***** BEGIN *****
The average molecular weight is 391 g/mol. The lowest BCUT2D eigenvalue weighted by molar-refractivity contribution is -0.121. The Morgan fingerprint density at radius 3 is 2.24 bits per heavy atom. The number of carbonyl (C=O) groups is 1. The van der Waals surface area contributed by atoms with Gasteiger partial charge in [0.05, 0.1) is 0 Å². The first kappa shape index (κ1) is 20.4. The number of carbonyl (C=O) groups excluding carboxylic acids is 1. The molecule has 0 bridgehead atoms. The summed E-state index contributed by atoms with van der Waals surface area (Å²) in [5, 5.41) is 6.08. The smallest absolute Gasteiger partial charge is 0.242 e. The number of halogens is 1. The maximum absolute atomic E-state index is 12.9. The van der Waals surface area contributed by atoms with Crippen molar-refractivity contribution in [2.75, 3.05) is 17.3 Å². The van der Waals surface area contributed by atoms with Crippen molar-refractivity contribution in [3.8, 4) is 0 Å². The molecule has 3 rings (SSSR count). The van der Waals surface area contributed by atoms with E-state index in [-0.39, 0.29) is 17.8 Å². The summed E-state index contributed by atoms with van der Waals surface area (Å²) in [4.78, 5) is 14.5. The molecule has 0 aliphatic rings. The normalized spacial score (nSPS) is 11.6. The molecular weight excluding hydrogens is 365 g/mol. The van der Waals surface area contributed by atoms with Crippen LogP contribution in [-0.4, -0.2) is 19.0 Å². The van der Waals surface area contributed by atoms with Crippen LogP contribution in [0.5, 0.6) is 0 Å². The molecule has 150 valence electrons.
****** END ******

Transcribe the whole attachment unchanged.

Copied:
The average molecular weight is 391 g/mol. The lowest BCUT2D eigenvalue weighted by molar-refractivity contribution is -0.121. The Morgan fingerprint density at radius 3 is 2.24 bits per heavy atom. The number of carbonyl (C=O) groups is 1. The van der Waals surface area contributed by atoms with Gasteiger partial charge in [0.05, 0.1) is 0 Å². The first kappa shape index (κ1) is 20.4. The number of carbonyl (C=O) groups excluding carboxylic acids is 1. The molecule has 0 bridgehead atoms. The summed E-state index contributed by atoms with van der Waals surface area (Å²) in [5, 5.41) is 6.08. The smallest absolute Gasteiger partial charge is 0.242 e. The number of halogens is 1. The maximum absolute atomic E-state index is 12.9. The van der Waals surface area contributed by atoms with Crippen molar-refractivity contribution in [2.75, 3.05) is 17.3 Å². The van der Waals surface area contributed by atoms with Crippen molar-refractivity contribution in [3.8, 4) is 0 Å². The molecule has 3 rings (SSSR count). The van der Waals surface area contributed by atoms with E-state index in [-0.39, 0.29) is 17.8 Å². The summed E-state index contributed by atoms with van der Waals surface area (Å²) in [4.78, 5) is 14.5. The molecule has 0 aliphatic rings. The normalized spacial score (nSPS) is 11.6. The molecular weight excluding hydrogens is 365 g/mol. The van der Waals surface area contributed by atoms with Crippen LogP contribution in [-0.4, -0.2) is 19.0 Å². The van der Waals surface area contributed by atoms with Crippen LogP contribution in [0.5, 0.6) is 0 Å². The molecule has 150 valence electrons.